Time to Update the Bottle Bill



That’s the percentage of glass containers manufactured in the United States that ends up in landfills every year.

Despite the fact that glass is 100 percent recyclable and can be recycled endlessly without loss of purity, 53.1 percent of the beer and soft drink bottles; wine and liquor bottles; and bottles and jars for food and juices, cosmetics, and other products were dumped into landfills in 2017, according to the most recent Environmental Protection Agency data.

That’s a lot of broken glass — 4.7 million tons of it, according to the EPA.

Broken Glass Bottles (Photo: Anders Sandberg on Flickr (CC BY 2.0))

New York’s Proposed Expansion of the Bottle Bill

In New York, state leaders are envisioning a future with far lower levels of wasted glass. And they are looking to do it by enhancing a familiar tool: the bottle deposit.

New York is one of 10 states with so-called bottle bills that add a small, cash deposit to the sale of certain types of beverages. The others are California, Connecticut, Hawaii, Iowa, Maine, Massachusetts, Michigan, Oregon, and Vermont, according to the Container Recycling Institute.

New York’s bill was enacted in 1982 and amended in 1983, 1992, and 2009. It adds a 5 cent deposit to sales of bottled beverages: carbonated water, energy drinks, juice, soft drinks, and tea; soda water; beer and other malt beverages; mineral water; wine and wine coolers; and any water that doesn’t contain sugar.

Gov. Andrew Cuomo has proposed adding sports drinks, energy drinks, fruit and vegetable beverages and ready-to-drink teas and coffee to the list. And state lawmakers have introduced legislation that would also include wine, liquor, cider, and distilled spirits.

Why Municipally-Recycled Glass is Hard to Get Rid Of

One of the goals of the proposals is to keep as much glass out of municipal recycling systems as possible. Glass that comes out of the municipal materials recovery facilities (or MRFs) tends to be of much lower quality than the glass that is collected through redemption programs at grocery stores and other retail outlets. That’s because the mechanical behemoths that are used to separate glass, plastic, newspaper and cardboard are not foolproof.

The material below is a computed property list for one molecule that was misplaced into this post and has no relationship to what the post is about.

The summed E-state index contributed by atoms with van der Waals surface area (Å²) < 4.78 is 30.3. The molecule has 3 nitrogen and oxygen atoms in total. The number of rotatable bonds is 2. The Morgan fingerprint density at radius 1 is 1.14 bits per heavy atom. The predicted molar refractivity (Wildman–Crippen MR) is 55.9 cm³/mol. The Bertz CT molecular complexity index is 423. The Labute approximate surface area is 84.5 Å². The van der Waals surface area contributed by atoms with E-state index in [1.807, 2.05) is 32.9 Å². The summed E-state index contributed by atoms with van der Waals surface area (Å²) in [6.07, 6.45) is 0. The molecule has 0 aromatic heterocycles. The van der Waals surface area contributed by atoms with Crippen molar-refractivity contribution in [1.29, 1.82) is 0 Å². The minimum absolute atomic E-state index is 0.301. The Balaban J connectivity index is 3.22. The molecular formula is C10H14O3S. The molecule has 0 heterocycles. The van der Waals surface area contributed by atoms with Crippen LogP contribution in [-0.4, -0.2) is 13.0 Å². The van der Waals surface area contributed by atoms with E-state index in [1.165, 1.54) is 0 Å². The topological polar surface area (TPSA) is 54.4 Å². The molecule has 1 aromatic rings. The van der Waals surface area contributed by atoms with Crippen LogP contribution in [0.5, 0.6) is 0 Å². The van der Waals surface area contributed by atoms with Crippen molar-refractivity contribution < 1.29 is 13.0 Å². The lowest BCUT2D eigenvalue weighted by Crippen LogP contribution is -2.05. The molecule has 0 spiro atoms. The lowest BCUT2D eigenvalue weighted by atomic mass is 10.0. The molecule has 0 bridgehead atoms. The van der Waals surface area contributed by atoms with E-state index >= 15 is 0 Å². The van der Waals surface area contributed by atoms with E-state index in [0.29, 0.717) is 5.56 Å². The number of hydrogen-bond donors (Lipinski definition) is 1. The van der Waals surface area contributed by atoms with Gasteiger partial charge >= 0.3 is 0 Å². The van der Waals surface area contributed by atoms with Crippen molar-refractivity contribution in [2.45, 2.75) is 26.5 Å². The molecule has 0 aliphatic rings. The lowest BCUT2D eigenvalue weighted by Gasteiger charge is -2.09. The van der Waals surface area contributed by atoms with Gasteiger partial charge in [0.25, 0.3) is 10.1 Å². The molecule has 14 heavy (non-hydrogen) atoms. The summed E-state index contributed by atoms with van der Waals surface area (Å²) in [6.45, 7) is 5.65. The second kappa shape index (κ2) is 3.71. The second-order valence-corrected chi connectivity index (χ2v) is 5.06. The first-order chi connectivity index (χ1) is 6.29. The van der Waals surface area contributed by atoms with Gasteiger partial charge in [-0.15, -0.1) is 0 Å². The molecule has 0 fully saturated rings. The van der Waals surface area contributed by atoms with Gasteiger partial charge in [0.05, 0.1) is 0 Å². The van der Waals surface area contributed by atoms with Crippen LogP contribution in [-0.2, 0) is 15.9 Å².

“When glass makes its way through the recycling system, it gets crushed and breaks down,” said Angelina Peone, Recycling Coordinator for the Ulster County Resource Recovery Agency. “In order to capture that, we have to capture these small pieces. So if you put anything in your recycling bin that is smaller than a tennis ball, it is going to get corralled with the crushed glass and contaminate the purity of the glass. We see things like bottle caps, batteries, small pill bottles — anything smaller than a tennis ball is essentially going to contaminate the glass.”

Recycling (Photo: Alan Levine on Flickr (CC BY 2.0))

The resulting product is often referred to MRF glass, or “murf” glass. Because of its low purity, MRF glass “is extremely hard to get rid of,” UCRRA Executive Director Tim Rose said. A survey by the Northeast Recycling Council found that 38 percent of MRF glass ends up in landfills in the Northeast.

Is the Impact Worth It? We Think So

In November 2019, the New York State Pollution Prevention Institute at Rochester Institute of Technology published a study assessing the impacts if just wine and liquor bottles were added to the bottle bill. The study estimated that such a change would impact 4,500 businesses and approximately 488 million containers in New York. Recycling rates of these containers, the study found, would increase by 65 percent.

Of course, that recovery would come with a cost. The study suggested that expansion would be costly for the wine and liquor industry, which would have to implement new collection procedures. New deposit initiators and dealers would experience approximately $40 million in direct costs, including $36 million in new labor costs.

“Taking responsibility for our waste is a critical step toward achieving a cleaner and greener Hudson Valley.”

Andy Bicking, Scenic Hudson’s Director of Public Policy.

Not surprisingly, the bill is opposed by the wine and liquor industry and supported by the recycling industry and some non-industry stakeholders. In a joint statement, more than 50 recycling organizations and environmental groups — including Scenic Hudson — noted that it’s been more than decade since the last amendment to the bottle bill.

“Taking responsibility for our waste is a critical step toward achieving a cleaner and greener Hudson Valley,” says Andy Bicking, Scenic Hudson’s Director of Public Policy.

He adds, “The bottle bill is a proven strategy that works for New York by incentivizing the return and redemption of empty containers and keeping them out of our river, parks and playing fields. The time has come to take the next step and expand the state’s bottle redemption law.”